7. Which book did you enjoy most? Hard to say. Farm 54 is a beautiful graphic novel with great use of sparing color and strong, sparing prose; I also really liked The Graveyard Game as I have all of what I’ve read of Kage Baker’s works, and The Pox Party is gearing up to be one of the best books I’ve read this year.
  8. Which did you enjoy least? Well, I can’t say I didn’t get a masochistic pleasure out of reading more of the awful Rain, so I guess not that. I don’t know, I gave The Good Fairies of New York a try and just could. Not. Do. It.
  9. If you were a Cheerleader, do you have any advice for next year’s Cheerleaders? n/a
  10. How likely are you to participate in the Read-a-thon again? What role would you be likely to take next time? It’s gonna happen, y’all! Hosting a mini-challenge would be amazeballs, so at least Jessica and I have, what, six months to think of something clever?

And GOOD NIGHT FOREVER.

Advertisements

Hour 16: Rereading Mini Challenge

Woof. Jessica and I spent the larger part of an hour and a half reading Rain to each other, which was full of wonderful gems about the crazy things people apparently can do to their bodies:

She tucked in her lips. (225)

“Been there about seven years now,” he said squeezing his chin between his thumb and forefinger. (228)

She stared, her lips relaxing in the corners for a moment and then stiffening. (231)

If I were running a mini-challenge, my challenge would be to try and stiffen or relax ONLY the corners of your mouth. With video footage proving that this is possible for humans to accomplish.

Oh, Rain.

But I was here to do a mini-challenge, wasn’t I? The Blue Stocking Society has a challenge about rereading:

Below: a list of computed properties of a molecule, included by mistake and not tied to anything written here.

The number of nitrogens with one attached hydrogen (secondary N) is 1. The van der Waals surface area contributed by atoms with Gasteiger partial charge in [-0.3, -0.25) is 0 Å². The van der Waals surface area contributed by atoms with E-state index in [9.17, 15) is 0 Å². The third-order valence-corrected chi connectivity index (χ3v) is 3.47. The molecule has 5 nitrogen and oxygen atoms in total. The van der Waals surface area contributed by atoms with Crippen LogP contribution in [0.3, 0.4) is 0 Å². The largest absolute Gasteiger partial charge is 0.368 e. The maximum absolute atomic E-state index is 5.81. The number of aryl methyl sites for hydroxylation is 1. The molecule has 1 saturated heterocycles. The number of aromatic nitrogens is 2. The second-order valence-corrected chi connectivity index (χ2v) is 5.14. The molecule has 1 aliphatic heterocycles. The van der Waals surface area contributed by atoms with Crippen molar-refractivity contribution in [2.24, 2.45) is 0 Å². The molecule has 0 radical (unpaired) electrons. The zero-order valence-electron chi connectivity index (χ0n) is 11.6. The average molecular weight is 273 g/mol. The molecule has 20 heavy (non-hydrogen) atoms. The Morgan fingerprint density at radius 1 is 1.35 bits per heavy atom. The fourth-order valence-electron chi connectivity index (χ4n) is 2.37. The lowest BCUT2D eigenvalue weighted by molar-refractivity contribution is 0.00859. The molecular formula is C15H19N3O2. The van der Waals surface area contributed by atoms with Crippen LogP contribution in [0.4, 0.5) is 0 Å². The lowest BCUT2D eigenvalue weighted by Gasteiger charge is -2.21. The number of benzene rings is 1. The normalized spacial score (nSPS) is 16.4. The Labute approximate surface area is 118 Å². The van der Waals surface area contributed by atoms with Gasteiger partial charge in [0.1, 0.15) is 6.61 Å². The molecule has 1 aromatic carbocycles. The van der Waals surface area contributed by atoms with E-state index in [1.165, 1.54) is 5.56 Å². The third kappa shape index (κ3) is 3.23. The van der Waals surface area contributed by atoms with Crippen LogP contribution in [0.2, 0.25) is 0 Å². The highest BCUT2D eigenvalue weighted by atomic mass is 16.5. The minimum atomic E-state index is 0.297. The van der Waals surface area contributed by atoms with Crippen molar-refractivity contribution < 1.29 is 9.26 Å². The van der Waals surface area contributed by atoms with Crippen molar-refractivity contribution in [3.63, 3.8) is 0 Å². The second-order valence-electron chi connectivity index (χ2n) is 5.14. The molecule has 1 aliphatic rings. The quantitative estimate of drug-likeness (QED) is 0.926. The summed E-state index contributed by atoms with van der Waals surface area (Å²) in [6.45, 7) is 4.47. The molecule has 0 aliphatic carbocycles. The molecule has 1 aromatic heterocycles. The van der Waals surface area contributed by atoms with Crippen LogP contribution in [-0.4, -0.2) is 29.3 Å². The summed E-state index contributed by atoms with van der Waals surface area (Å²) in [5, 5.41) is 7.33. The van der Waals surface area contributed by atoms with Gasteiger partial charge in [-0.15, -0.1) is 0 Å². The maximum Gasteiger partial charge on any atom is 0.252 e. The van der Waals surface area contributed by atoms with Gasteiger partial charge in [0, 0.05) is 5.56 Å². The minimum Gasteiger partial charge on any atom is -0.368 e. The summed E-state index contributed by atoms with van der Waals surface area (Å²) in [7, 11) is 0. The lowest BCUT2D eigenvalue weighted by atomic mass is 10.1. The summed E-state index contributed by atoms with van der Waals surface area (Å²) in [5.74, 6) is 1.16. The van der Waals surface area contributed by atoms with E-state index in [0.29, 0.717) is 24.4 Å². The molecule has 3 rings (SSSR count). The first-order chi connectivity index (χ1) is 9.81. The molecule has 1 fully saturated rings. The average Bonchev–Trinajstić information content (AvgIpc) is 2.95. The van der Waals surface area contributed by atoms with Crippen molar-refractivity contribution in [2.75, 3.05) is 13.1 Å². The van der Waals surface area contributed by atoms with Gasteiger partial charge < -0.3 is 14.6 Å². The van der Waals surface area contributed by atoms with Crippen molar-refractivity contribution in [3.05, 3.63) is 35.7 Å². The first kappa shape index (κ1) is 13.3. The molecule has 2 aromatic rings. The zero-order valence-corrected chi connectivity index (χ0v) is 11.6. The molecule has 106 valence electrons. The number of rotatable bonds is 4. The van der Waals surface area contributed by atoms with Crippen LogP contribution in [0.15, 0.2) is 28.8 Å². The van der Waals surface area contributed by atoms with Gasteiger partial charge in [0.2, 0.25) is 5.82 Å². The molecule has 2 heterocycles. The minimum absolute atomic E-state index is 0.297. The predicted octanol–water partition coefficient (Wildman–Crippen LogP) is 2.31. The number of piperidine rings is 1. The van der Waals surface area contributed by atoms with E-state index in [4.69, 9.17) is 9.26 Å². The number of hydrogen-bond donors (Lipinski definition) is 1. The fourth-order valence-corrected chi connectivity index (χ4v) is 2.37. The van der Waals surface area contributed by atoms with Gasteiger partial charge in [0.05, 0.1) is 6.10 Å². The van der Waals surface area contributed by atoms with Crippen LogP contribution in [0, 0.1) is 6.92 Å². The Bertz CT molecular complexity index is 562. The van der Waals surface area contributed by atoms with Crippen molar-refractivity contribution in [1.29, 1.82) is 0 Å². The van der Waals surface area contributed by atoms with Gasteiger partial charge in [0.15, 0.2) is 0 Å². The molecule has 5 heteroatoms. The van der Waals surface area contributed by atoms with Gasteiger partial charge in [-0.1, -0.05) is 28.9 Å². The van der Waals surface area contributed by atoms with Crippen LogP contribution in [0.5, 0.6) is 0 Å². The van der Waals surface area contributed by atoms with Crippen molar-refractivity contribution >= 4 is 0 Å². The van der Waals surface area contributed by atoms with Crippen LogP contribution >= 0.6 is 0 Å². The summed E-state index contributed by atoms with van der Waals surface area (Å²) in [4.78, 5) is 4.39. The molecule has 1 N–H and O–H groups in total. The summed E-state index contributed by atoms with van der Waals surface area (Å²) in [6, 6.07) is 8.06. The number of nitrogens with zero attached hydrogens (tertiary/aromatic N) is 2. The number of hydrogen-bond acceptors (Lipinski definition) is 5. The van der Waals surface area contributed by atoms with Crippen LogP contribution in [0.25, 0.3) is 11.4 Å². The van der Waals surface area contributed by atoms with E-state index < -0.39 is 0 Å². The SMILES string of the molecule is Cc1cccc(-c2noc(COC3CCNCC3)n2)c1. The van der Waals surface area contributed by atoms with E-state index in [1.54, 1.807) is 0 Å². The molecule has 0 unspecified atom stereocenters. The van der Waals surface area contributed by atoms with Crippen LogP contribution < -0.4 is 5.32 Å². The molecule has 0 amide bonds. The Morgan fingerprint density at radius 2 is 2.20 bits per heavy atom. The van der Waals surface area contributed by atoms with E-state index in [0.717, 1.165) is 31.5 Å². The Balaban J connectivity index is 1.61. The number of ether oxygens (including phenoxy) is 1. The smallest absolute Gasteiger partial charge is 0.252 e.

Here’s the challenge:

1. Go back to your blog, and tell us about a book you’re rereading during the read-a-thon. Maybe post a picture of the book and describe why you love it enough to reread it.

OR

2. Go back to your blog, and give us a list of your top favorite rereads of all time. You know, those books that you can go to time and time again for comfort and escape. Again, pictures are always good but not required.

I don’t have any rereads in my Read-a-Thon pile, so I’ll tell you about one of my favorite rereads in general: Animist, by Eve Forward.

I bought my copy when I was probably twelve or thirteen. Sometimes you’re just at the perfect age or time in your life for a book to really resonate with you, and that was it for me and Animist. I was the kind of kid who liked animals more than other people, and the world-building really drew preteen Mia into the story. Now it’s a story I know quite well, but each time I reread it I’m coming from a slightly different place in my life and different details stand out to me. I once dated a guy who didn’t see the point in rereading, but I say phooey to him.

Now it’s not even hour 16 anymore, so I’d better get back to one of my books. Something that’s not Rain.